Before you collapse in a heap of Florida frustration at the very thought of traffic, noise, bar hoppers, trash, and a skyline reaching twelve stories into the sky, let me assure you that there is a spot on this busy coast that belies all of that.
Yes, in Broward County. The charming town of Lauderdale-by-the-Sea chose long ago to freeze the calendar and keep the Florida charm this stretch of beach towns used to embody. Fewer than 10,000 people call the town home and if they and their elected leaders have any say in the matter, it will stay that way forever. It’s not that they don’t want progress; they simply don’t want it to destroy the small-town way of life they have chosen on Florida’s famous, but frantic coast.
The town is essentially walled in, shadowed by high rises to the north and south, the Intracoastal Waterway to the west and the Atlantic Ocean to the east. Lateral growth is simply not an issue. And since ordinances prevent any new buildings taller than four stories, vertical growth is a no-go as well. What that leaves is a town that knows what it wants with the kind of beach and attractions you dream about, but rarely find anywhere north of the Keys.
Leave the traffic behind
Obviously, A1A, as it passes through town, sees it’s share of bumper-to-bumper, but one block off in any direction and you’ll find streets with so little traffic that you can ride bicycles or safely walk to the grocery store or to a locally-owned restaurant for breakfast. And the safety does not end at sunset. Locals and snowbirds (in winter) show up at their hangouts (complete with New England Patriots flags hanging from the rafters) for evening drinks and the fun is likely to spill onto the sidewalks, but there is a feeling of comradery as tourists join the fun.
Eat your way through town
The center of action night or day is on Commercial between Ocean Blvd (A1A) and El Mar, where you’ll find everything from candy and ice cream to burgers, lobster and craft tacos. Ever heard of Burger Fi? Their first location was in LBTS. The best grub, however, is often tucked away in strip centers, alleyways, or even hotels a block or two off the center of activity.
Look for authentic Jamaican jerk chicken, handcrafted chocolates, and no-fuss cookie shops, in business long before such a thing was popular in malls. Because it’s Florida, there are coffee bars, dive bars, and juice bars, but surprisingly, there is only one beach bar. You’ll find it tucked away at the quiet end of El Mar in the beachfront building of Plunge Beach Resort. Non-guests are always welcome to stop by for a beverage, taco, or burger — all with a toes-in-the-sand vibe and a stunning view of the sea.
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The reefs (both natural and man-made) between Ft. Lauderdale and West Palm Beach are known to scuba divers across the world, but much of the good stuff is too far offshore to access easily from the beach. Few places exist here where you can literally don your gear in a parking lot and walk into the surf for a good dive. Lauderdale-by-the-Sea is one of those spots.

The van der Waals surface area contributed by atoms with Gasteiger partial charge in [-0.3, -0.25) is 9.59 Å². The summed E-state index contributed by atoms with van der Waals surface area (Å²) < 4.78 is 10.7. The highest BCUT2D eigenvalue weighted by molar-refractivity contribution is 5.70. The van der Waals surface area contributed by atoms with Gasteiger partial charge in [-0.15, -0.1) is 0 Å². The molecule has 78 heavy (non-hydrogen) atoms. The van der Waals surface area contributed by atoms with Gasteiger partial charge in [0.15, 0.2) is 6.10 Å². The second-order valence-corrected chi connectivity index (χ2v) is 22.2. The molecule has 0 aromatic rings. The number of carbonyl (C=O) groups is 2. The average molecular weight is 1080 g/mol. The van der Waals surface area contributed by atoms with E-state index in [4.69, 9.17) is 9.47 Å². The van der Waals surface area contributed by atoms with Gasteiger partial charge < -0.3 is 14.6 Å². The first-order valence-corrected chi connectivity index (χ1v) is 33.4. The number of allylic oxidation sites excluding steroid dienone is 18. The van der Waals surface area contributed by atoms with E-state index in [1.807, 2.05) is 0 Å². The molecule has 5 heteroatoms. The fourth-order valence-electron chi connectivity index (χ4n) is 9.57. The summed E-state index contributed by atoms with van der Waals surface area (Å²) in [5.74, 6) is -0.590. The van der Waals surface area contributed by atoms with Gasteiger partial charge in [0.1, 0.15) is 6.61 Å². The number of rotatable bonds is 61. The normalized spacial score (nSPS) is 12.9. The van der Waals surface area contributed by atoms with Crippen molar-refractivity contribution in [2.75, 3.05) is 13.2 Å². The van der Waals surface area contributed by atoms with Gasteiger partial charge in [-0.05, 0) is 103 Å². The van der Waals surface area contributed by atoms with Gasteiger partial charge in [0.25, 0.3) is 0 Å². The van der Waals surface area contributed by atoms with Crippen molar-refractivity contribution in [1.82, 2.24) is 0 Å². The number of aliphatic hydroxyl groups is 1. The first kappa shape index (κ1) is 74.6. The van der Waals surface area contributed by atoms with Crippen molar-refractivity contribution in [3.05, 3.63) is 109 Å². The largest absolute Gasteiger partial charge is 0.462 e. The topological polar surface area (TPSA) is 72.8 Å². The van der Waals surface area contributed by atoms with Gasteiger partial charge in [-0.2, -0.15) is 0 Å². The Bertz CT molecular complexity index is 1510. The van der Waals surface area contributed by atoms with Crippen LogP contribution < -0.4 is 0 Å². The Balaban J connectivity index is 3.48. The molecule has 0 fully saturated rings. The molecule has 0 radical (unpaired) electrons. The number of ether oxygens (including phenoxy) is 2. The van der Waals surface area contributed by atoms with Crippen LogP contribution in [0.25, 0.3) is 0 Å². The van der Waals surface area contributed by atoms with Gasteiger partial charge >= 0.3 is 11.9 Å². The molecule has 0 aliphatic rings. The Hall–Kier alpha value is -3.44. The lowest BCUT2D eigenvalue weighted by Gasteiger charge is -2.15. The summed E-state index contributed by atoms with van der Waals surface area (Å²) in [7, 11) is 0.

At the corner of El Mar and Datura, you’ll find a public parking lot with beach access, designed specifically for scuba divers. You’ll hit clear water and the reef just a few meters offshore. Hard corrals with giant holes form a Swiss cheese reef. Take the time to peer into the holes. The area is known for a healthy population of lobster, octopus, sea turtles, and nurse sharks, all of which love the cover the reef provides. You can swim toward the fishing pier, just be aware that people actually fish from it, so it’s probably best to avoid the area directly beneath.
And then there’s the beach
It’s hard to find an ugly stretch of beach on this coast, so the things to look for in a great beach include cleanliness, easy access, public facilities, private facilities with beach service, preservation of both the beach and it’s natural inhabitants, and probably most important: small crowds.
Do you actually think you’re going to find an uncrowded beach in Florida during high season beneath a 15-story resort tower? This is how the lack of high rise buildings in LBTS works to create what may very well be one of South Florida’s best beaches. As far as access, other than the low-rise ocean-front hotels, the one-mile stretch of El Mar includes four public access points, one of them a lovely park with colorful Adirondack chairs and all with showers.
Caring for the beach, including the beach grasses and dunes, as well as turtle nesting sites is a priority for both the town and its people. Stop in a local art gallery and you’ll find they have art made of beach trash collected by the artist. Walk the beach in any season and you’ll find businesses who have chosen to restore native grasses along their property boundaries with the beach rather than the more glamorous, but non-native landscaping barriers often found separating the high rises along the coast from the sand.
The level of service found at the hotels in LBTS varies from the beach bar and lounge-chair service of Plunge Beach Resort to the low-key “Mom and Pop” atmosphere of the smaller resorts, many of which have been family-run businesses for decades. The beauty is that Lauderdale-by-the-Sea offers you those choices — something that grows increasingly rarer in Broward County.
Melinda Crow has been writing about travel for 30+ years, long before there were “digital nomads” and “influencers.” And while at any given moment, she would rather be on a cruise ship anywhere in the world, she lives in Central Texas (yes, near Waco, and no, she does not know Chip and Joanna Gaines) with her award-winning photographer husband, Gary, 12 peacocks, two horses and one lazy cat. She is the author of Camping Colorado and Camping New Mexico by FalconGuides and blogs at FirstRead.Me and here on Medium.